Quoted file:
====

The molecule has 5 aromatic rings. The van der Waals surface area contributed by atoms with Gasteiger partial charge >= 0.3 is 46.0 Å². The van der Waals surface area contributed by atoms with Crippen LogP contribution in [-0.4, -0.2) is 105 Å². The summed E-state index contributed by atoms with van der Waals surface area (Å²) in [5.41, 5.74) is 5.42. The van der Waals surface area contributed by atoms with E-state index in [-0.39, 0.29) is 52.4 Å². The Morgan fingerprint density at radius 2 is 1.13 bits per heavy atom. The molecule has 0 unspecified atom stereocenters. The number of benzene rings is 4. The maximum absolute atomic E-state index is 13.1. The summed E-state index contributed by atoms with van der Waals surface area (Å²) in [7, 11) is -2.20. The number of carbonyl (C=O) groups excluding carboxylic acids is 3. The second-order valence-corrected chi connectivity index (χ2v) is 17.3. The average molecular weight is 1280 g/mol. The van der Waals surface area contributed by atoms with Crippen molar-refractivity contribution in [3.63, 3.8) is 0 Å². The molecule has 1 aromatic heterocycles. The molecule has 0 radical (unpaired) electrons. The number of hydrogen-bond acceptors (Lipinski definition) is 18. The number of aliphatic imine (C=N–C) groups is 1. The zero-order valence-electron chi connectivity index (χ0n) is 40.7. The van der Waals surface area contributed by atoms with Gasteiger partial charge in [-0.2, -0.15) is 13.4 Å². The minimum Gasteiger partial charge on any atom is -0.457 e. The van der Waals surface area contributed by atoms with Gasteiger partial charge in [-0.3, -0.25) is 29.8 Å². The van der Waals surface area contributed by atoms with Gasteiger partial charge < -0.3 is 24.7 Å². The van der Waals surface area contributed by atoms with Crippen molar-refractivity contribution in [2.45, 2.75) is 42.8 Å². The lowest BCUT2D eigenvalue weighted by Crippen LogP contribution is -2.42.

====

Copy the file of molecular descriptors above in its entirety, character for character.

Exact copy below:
The molecule has 5 aromatic rings. The van der Waals surface area contributed by atoms with Gasteiger partial charge >= 0.3 is 46.0 Å². The van der Waals surface area contributed by atoms with Crippen LogP contribution in [-0.4, -0.2) is 105 Å². The summed E-state index contributed by atoms with van der Waals surface area (Å²) in [5.41, 5.74) is 5.42. The van der Waals surface area contributed by atoms with E-state index in [-0.39, 0.29) is 52.4 Å². The Morgan fingerprint density at radius 2 is 1.13 bits per heavy atom. The molecule has 0 unspecified atom stereocenters. The number of benzene rings is 4. The maximum absolute atomic E-state index is 13.1. The summed E-state index contributed by atoms with van der Waals surface area (Å²) in [7, 11) is -2.20. The number of carbonyl (C=O) groups excluding carboxylic acids is 3. The second-order valence-corrected chi connectivity index (χ2v) is 17.3. The average molecular weight is 1280 g/mol. The van der Waals surface area contributed by atoms with Crippen molar-refractivity contribution in [3.63, 3.8) is 0 Å². The molecule has 1 aromatic heterocycles. The molecule has 0 radical (unpaired) electrons. The number of hydrogen-bond acceptors (Lipinski definition) is 18. The number of aliphatic imine (C=N–C) groups is 1. The zero-order valence-electron chi connectivity index (χ0n) is 40.7. The van der Waals surface area contributed by atoms with Gasteiger partial charge in [-0.2, -0.15) is 13.4 Å². The minimum Gasteiger partial charge on any atom is -0.457 e. The van der Waals surface area contributed by atoms with Gasteiger partial charge in [-0.3, -0.25) is 29.8 Å². The van der Waals surface area contributed by atoms with Gasteiger partial charge < -0.3 is 24.7 Å². The van der Waals surface area contributed by atoms with Crippen molar-refractivity contribution in [2.45, 2.75) is 42.8 Å². The lowest BCUT2D eigenvalue weighted by Crippen LogP contribution is -2.42.